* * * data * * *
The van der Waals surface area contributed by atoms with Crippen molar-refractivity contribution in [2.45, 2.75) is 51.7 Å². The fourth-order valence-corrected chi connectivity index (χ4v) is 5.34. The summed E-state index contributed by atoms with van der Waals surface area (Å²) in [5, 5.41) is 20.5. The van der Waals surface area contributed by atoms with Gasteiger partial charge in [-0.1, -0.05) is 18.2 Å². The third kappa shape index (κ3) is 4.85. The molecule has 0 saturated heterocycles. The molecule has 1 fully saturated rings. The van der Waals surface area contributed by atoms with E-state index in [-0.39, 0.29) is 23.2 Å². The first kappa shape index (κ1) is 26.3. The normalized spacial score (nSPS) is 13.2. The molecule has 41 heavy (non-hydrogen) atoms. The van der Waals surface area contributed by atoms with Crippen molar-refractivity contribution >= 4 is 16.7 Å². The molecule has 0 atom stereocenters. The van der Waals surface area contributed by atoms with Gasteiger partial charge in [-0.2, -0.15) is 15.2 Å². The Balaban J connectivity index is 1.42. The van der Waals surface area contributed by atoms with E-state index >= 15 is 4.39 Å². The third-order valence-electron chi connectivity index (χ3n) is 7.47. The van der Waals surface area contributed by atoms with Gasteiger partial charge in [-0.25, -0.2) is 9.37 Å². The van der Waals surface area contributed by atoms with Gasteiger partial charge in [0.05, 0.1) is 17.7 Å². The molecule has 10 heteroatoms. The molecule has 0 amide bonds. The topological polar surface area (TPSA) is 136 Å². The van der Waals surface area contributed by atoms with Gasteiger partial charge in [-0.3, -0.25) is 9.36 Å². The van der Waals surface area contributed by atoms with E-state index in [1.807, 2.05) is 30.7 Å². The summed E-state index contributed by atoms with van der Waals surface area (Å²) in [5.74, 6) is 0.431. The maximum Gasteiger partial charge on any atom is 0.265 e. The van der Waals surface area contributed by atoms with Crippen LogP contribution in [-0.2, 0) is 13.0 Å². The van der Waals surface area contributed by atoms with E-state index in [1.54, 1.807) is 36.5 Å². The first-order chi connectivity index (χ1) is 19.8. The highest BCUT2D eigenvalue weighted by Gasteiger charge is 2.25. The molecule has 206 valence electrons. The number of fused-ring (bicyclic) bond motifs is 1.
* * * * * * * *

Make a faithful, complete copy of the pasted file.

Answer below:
The van der Waals surface area contributed by atoms with Crippen molar-refractivity contribution in [2.45, 2.75) is 51.7 Å². The fourth-order valence-corrected chi connectivity index (χ4v) is 5.34. The summed E-state index contributed by atoms with van der Waals surface area (Å²) in [5, 5.41) is 20.5. The van der Waals surface area contributed by atoms with Gasteiger partial charge in [-0.1, -0.05) is 18.2 Å². The third kappa shape index (κ3) is 4.85. The molecule has 0 saturated heterocycles. The molecule has 1 fully saturated rings. The van der Waals surface area contributed by atoms with E-state index in [-0.39, 0.29) is 23.2 Å². The first kappa shape index (κ1) is 26.3. The normalized spacial score (nSPS) is 13.2. The molecule has 41 heavy (non-hydrogen) atoms. The van der Waals surface area contributed by atoms with Crippen molar-refractivity contribution >= 4 is 16.7 Å². The molecule has 0 atom stereocenters. The van der Waals surface area contributed by atoms with Gasteiger partial charge in [-0.2, -0.15) is 15.2 Å². The Balaban J connectivity index is 1.42. The van der Waals surface area contributed by atoms with E-state index >= 15 is 4.39 Å². The third-order valence-electron chi connectivity index (χ3n) is 7.47. The van der Waals surface area contributed by atoms with Gasteiger partial charge in [-0.25, -0.2) is 9.37 Å². The van der Waals surface area contributed by atoms with Gasteiger partial charge in [0.05, 0.1) is 17.7 Å². The molecule has 10 heteroatoms. The molecule has 0 amide bonds. The topological polar surface area (TPSA) is 136 Å². The van der Waals surface area contributed by atoms with Gasteiger partial charge in [-0.3, -0.25) is 9.36 Å². The van der Waals surface area contributed by atoms with E-state index in [1.807, 2.05) is 30.7 Å². The summed E-state index contributed by atoms with van der Waals surface area (Å²) in [5.74, 6) is 0.431. The maximum Gasteiger partial charge on any atom is 0.265 e. The van der Waals surface area contributed by atoms with Crippen LogP contribution in [-0.2, 0) is 13.0 Å². The van der Waals surface area contributed by atoms with E-state index in [1.54, 1.807) is 36.5 Å². The first-order chi connectivity index (χ1) is 19.8. The highest BCUT2D eigenvalue weighted by Gasteiger charge is 2.25. The molecule has 206 valence electrons. The number of fused-ring (bicyclic) bond motifs is 1.